Recent UK experience of coastal cliff stabilisation

S. Fort and A.R. Clark
Posted on: 10/17/2018 - Updated on: 2/28/2020

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There are many locations on the UK coastline where the soil and weak rock cliffs are subject to erosion, and the resulting instability threatens both public safety and infrastructure. With predicted climate change, the impact of this erosion and instability will be an ever-increasing adverse affect on the coast. A total of 14 cliff sites are reviewed. Each site described, which includes sites comprising glacial deposits, reactivated post-glacial landslides and Jurassic and Cretaceous weak rock strata, has been stabilised using a combination of different techniques. This paper is a review of the methods of investigation and the approaches to the selection of the stabilisation techniques that have been used at each of the sites. In some cases the significance of the environmental status of the sites and its influence on the selection of stabilisation techniques is described. Some of the techniques, including piles, buttresses, drainage and reinforcement are discussed further, although comprehensive details of the majority of the sites are provided in site-specific publications given in the list of references.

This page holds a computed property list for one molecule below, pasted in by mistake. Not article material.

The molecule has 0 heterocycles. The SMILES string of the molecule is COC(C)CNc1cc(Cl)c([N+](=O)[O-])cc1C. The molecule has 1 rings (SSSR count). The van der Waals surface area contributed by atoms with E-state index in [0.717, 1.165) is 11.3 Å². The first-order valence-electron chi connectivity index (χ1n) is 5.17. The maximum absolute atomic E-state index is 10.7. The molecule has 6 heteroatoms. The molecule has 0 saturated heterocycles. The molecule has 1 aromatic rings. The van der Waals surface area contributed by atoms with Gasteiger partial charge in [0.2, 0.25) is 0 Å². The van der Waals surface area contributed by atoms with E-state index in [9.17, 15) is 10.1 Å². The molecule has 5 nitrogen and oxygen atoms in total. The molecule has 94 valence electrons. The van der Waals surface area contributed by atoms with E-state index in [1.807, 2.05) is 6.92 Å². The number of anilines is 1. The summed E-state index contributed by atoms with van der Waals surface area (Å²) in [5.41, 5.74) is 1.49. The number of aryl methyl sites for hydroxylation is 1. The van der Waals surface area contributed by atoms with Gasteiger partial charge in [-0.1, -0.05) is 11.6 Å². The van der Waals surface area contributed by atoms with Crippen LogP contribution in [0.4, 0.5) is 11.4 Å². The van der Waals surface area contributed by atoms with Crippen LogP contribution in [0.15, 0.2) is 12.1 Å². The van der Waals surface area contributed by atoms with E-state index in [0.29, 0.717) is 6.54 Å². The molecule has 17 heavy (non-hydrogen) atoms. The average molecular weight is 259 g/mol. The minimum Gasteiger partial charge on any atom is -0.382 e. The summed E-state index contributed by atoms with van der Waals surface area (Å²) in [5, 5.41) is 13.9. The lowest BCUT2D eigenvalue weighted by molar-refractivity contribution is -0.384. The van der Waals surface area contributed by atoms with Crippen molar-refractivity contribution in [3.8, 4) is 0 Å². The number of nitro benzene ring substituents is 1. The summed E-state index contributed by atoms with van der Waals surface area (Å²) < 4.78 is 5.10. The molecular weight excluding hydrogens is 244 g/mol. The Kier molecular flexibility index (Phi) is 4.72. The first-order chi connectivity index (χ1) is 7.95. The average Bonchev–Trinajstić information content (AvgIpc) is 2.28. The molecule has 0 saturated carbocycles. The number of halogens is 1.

Available from: [accessed Oct 17 2018].


Document Type
Habitat/Biome Type
Target Climate Changes and Impacts